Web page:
raResearchers from Johns Hopkins report that in the most severe cases of rheumatoid arthritis (RA), enzyme-activating antibodies may serve as a marker for the disease. In the study, researchers note that the presence of “so-called” PAD3/PAD4 cross-reactive autoantibodies could serve as the basis for the first antibody-specific diagnostic test designed to distinguish those with severe RA from patients with less aggressive forms of the disease. Researchers say antibodies were present in 18% of 44 fluid samples from one research collection and in 12% of another collection of 194 in patients with severe cases of RA. The study indicates that further examination of patients’ medical records revealed 80% of patients with the antibody saw their disease worsen over the previous year, while only 53% without the antibody exhibited disease progression.

The results go on to suggest that when researchers compared average scores of disease-damaged joints, they observed that patients with the antibody exhibited an average deterioration in joints and bones by a score of 49. Patients without the antibody reportedly had an average degradation in their score of 7.5, indicating much milder disease. The team also notes that they pinpointed how the PAD3/PAD4 cross-reactive auto-antibodies may contribute to more severe, erosive disease in RA.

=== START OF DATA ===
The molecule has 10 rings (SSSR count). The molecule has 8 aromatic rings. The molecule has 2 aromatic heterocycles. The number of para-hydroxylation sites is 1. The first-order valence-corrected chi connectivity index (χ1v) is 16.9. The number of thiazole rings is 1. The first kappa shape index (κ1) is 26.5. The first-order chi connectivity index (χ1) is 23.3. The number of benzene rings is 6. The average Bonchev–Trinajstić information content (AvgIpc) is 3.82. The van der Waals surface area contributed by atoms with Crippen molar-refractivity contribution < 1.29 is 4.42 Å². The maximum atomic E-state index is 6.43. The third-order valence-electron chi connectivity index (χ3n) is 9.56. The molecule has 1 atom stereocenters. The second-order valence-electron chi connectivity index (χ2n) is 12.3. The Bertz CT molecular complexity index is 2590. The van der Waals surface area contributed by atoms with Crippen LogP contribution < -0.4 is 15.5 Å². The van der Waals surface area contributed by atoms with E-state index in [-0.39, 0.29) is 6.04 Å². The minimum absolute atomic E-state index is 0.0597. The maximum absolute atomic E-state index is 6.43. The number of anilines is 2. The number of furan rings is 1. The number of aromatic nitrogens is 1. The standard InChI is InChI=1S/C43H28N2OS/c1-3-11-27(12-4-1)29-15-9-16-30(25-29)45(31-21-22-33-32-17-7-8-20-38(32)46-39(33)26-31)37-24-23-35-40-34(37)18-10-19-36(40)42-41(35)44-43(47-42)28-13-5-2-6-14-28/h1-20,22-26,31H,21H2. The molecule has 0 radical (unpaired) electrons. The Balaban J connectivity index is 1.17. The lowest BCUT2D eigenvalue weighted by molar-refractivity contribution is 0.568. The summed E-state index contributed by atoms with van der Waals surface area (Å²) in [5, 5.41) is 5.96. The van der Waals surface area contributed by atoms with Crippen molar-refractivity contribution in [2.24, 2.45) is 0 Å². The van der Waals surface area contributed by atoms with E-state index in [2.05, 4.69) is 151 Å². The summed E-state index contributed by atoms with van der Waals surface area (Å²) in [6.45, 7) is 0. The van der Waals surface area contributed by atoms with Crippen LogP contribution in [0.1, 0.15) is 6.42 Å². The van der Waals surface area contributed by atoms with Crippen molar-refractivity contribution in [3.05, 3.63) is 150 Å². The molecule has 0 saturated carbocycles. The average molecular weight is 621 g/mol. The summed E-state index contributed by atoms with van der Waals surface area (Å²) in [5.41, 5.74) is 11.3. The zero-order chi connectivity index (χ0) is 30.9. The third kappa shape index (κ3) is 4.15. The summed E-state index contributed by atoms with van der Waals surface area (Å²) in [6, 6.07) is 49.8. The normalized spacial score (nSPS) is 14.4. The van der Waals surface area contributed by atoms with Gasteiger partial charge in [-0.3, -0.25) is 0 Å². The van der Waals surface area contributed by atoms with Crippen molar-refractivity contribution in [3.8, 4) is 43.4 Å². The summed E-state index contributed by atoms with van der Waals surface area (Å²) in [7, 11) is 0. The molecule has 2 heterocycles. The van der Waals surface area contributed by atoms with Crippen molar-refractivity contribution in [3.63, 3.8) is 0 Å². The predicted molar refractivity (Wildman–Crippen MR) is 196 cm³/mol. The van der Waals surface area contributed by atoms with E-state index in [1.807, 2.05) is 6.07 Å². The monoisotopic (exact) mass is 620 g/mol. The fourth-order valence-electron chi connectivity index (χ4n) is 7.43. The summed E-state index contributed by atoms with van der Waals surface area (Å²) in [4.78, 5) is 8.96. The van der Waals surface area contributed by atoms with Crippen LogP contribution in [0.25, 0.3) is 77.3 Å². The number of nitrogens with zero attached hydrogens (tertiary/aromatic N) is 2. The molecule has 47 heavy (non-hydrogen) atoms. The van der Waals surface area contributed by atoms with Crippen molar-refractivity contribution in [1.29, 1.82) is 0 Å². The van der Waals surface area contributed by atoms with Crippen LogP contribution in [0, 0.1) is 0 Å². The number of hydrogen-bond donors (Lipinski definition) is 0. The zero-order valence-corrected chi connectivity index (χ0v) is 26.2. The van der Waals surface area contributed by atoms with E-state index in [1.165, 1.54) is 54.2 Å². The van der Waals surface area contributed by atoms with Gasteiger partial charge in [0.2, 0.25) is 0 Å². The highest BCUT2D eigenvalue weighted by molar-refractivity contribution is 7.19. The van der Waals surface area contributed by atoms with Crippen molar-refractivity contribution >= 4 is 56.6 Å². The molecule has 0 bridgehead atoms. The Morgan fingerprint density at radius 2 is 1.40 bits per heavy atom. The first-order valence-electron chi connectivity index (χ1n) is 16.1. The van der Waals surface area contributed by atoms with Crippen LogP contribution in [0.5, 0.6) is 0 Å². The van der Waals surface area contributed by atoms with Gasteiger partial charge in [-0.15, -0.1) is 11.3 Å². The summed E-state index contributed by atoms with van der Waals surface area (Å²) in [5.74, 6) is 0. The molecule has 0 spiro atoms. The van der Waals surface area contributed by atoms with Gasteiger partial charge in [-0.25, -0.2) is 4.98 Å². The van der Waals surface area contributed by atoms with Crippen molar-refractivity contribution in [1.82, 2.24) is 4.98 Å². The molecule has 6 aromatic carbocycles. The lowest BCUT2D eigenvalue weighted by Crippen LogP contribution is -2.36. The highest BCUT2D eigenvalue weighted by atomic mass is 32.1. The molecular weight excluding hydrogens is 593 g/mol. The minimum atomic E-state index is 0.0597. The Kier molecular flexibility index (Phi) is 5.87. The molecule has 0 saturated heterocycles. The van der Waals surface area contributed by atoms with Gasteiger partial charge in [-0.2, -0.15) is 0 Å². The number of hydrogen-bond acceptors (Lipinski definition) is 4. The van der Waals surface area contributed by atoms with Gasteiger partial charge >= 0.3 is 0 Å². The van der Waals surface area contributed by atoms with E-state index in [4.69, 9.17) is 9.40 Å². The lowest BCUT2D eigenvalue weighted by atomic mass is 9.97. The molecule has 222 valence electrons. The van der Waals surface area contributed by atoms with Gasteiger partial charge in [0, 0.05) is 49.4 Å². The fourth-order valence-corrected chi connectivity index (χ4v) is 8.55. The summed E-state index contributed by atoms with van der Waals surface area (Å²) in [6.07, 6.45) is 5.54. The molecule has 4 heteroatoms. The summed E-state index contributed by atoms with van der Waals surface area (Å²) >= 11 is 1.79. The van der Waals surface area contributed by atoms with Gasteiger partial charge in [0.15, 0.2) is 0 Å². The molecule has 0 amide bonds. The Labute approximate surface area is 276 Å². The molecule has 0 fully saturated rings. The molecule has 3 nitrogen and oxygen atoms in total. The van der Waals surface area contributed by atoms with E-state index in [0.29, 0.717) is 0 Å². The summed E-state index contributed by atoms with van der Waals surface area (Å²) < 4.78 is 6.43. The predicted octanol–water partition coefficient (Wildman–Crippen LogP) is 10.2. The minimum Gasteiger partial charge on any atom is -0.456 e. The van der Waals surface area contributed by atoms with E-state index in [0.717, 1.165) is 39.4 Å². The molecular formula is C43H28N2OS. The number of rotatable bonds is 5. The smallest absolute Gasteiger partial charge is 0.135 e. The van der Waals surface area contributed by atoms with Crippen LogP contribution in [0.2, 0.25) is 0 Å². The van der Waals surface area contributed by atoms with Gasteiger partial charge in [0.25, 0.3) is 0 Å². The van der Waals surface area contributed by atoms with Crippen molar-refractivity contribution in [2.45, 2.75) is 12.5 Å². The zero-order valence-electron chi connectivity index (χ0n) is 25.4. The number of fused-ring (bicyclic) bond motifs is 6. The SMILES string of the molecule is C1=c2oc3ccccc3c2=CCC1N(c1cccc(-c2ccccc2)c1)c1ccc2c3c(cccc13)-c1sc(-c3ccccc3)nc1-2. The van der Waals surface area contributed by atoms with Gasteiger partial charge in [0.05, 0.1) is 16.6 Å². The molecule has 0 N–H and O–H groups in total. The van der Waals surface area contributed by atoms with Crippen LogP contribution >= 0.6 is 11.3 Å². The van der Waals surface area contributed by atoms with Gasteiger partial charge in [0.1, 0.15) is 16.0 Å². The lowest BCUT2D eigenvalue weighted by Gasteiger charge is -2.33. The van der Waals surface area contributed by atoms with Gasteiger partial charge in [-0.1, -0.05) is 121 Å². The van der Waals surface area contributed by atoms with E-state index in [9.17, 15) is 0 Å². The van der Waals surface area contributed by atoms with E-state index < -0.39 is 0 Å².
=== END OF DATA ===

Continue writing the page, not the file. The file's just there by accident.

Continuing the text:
To determine this, a series of experiments were performed to gauge the antibodies’ effects on PAD4 in response to varying cell levels of calcium, on which PAD enzymes depend. According to the team, the results showed that the antibodies greatly increase PAD4 enzyme function at the low levels of calcium normally present in human cells. The results also suggested that PAD4 activity was 500 times great in the presence of antibodies than when they were absent.

The researchers add that tests of the antibody and enzymes’ chemical structures later showed that the antibodies bind to PAD4 in the same region as calcium, indicating that the antibodies may be substituting for calcium in activating the enzyme. Erika Darrah, PhD, biologist, lead study investigator, states that next the team plans to implement long-term monitoring of arthritis patients in order to determine when the antibody first appears in the blood, and when intervention may have maximum impact in preventing or stalling disease progression.

[Source: Johns Hopkins Medicine]